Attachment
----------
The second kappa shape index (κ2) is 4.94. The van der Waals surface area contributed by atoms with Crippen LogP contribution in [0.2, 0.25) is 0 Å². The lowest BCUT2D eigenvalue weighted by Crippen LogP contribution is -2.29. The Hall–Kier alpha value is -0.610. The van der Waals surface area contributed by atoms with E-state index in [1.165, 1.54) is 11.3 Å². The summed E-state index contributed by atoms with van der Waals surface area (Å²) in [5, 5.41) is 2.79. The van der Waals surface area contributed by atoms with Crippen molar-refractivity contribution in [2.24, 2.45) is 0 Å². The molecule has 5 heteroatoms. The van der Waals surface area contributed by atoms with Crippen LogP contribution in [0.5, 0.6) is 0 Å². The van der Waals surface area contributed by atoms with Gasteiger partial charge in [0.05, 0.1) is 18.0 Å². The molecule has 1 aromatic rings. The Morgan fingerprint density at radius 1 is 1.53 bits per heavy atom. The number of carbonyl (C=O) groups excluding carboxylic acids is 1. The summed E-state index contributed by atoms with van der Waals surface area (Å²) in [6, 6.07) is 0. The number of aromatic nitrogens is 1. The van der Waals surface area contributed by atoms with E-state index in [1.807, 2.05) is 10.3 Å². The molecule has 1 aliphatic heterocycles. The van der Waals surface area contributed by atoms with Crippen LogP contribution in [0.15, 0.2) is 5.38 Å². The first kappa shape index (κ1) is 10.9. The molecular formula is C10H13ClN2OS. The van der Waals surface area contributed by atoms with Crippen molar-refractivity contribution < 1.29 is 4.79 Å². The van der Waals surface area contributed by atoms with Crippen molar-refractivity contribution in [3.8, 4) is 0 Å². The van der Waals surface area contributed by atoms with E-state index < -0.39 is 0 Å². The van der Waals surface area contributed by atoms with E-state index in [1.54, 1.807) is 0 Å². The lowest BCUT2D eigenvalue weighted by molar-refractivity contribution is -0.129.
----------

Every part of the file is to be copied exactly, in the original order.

The second kappa shape index (κ2) is 4.94. The van der Waals surface area contributed by atoms with Crippen LogP contribution in [0.2, 0.25) is 0 Å². The lowest BCUT2D eigenvalue weighted by Crippen LogP contribution is -2.29. The Hall–Kier alpha value is -0.610. The van der Waals surface area contributed by atoms with E-state index in [1.165, 1.54) is 11.3 Å². The summed E-state index contributed by atoms with van der Waals surface area (Å²) in [5, 5.41) is 2.79. The van der Waals surface area contributed by atoms with Crippen molar-refractivity contribution in [2.24, 2.45) is 0 Å². The molecule has 5 heteroatoms. The van der Waals surface area contributed by atoms with Crippen LogP contribution in [0.5, 0.6) is 0 Å². The van der Waals surface area contributed by atoms with Gasteiger partial charge in [0.05, 0.1) is 18.0 Å². The molecule has 1 aromatic rings. The Morgan fingerprint density at radius 1 is 1.53 bits per heavy atom. The number of carbonyl (C=O) groups excluding carboxylic acids is 1. The summed E-state index contributed by atoms with van der Waals surface area (Å²) in [6, 6.07) is 0. The number of aromatic nitrogens is 1. The van der Waals surface area contributed by atoms with E-state index in [1.807, 2.05) is 10.3 Å². The molecule has 1 aliphatic heterocycles. The van der Waals surface area contributed by atoms with Crippen LogP contribution in [0.15, 0.2) is 5.38 Å². The first kappa shape index (κ1) is 10.9. The molecular formula is C10H13ClN2OS. The van der Waals surface area contributed by atoms with Crippen molar-refractivity contribution < 1.29 is 4.79 Å². The van der Waals surface area contributed by atoms with Crippen molar-refractivity contribution in [3.8, 4) is 0 Å². The van der Waals surface area contributed by atoms with E-state index < -0.39 is 0 Å². The van der Waals surface area contributed by atoms with E-state index in [1.54, 1.807) is 0 Å². The lowest BCUT2D eigenvalue weighted by molar-refractivity contribution is -0.129.